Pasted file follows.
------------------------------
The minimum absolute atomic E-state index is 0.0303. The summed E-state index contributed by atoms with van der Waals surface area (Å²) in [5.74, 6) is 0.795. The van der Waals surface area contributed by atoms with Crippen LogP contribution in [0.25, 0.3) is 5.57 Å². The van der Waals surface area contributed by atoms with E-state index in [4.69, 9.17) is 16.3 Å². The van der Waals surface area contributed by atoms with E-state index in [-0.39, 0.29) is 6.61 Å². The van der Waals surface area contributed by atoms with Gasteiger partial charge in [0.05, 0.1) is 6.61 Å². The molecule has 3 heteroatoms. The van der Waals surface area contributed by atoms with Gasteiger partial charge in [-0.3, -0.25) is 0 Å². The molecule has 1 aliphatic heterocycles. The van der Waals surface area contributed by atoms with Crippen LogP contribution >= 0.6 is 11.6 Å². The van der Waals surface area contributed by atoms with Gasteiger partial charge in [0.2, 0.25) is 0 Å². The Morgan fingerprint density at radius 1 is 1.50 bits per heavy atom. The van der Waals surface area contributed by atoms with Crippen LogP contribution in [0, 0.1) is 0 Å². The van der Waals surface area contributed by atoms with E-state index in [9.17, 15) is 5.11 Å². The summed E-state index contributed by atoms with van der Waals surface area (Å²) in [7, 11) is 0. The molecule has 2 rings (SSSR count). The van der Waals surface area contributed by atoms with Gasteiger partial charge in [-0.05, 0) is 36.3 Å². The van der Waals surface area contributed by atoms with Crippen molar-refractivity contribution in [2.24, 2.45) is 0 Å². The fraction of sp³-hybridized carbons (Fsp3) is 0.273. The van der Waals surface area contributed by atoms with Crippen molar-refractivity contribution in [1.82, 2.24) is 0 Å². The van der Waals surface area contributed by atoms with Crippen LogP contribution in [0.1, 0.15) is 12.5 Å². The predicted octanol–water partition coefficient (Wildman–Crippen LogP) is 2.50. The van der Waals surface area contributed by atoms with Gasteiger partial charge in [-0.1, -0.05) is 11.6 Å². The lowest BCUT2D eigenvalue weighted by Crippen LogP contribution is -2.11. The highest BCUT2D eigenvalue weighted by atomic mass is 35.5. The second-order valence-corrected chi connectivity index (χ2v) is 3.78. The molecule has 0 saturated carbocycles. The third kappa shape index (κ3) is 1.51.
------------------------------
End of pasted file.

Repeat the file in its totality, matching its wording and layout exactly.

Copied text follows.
The minimum absolute atomic E-state index is 0.0303. The summed E-state index contributed by atoms with van der Waals surface area (Å²) in [5.74, 6) is 0.795. The van der Waals surface area contributed by atoms with Crippen LogP contribution in [0.25, 0.3) is 5.57 Å². The van der Waals surface area contributed by atoms with E-state index in [4.69, 9.17) is 16.3 Å². The van der Waals surface area contributed by atoms with E-state index in [-0.39, 0.29) is 6.61 Å². The van der Waals surface area contributed by atoms with Gasteiger partial charge in [0.05, 0.1) is 6.61 Å². The molecule has 3 heteroatoms. The van der Waals surface area contributed by atoms with Gasteiger partial charge in [-0.3, -0.25) is 0 Å². The molecule has 1 aliphatic heterocycles. The van der Waals surface area contributed by atoms with Crippen LogP contribution >= 0.6 is 11.6 Å². The van der Waals surface area contributed by atoms with Gasteiger partial charge in [0.2, 0.25) is 0 Å². The Morgan fingerprint density at radius 1 is 1.50 bits per heavy atom. The van der Waals surface area contributed by atoms with Crippen LogP contribution in [0, 0.1) is 0 Å². The van der Waals surface area contributed by atoms with E-state index in [9.17, 15) is 5.11 Å². The summed E-state index contributed by atoms with van der Waals surface area (Å²) in [7, 11) is 0. The molecule has 2 rings (SSSR count). The van der Waals surface area contributed by atoms with Gasteiger partial charge in [-0.05, 0) is 36.3 Å². The van der Waals surface area contributed by atoms with Crippen molar-refractivity contribution in [2.24, 2.45) is 0 Å². The fraction of sp³-hybridized carbons (Fsp3) is 0.273. The van der Waals surface area contributed by atoms with Crippen molar-refractivity contribution in [1.82, 2.24) is 0 Å². The van der Waals surface area contributed by atoms with Crippen LogP contribution in [0.1, 0.15) is 12.5 Å². The predicted octanol–water partition coefficient (Wildman–Crippen LogP) is 2.50. The van der Waals surface area contributed by atoms with Gasteiger partial charge in [-0.1, -0.05) is 11.6 Å². The lowest BCUT2D eigenvalue weighted by Crippen LogP contribution is -2.11. The highest BCUT2D eigenvalue weighted by atomic mass is 35.5. The second-order valence-corrected chi connectivity index (χ2v) is 3.78. The molecule has 0 saturated carbocycles. The third kappa shape index (κ3) is 1.51.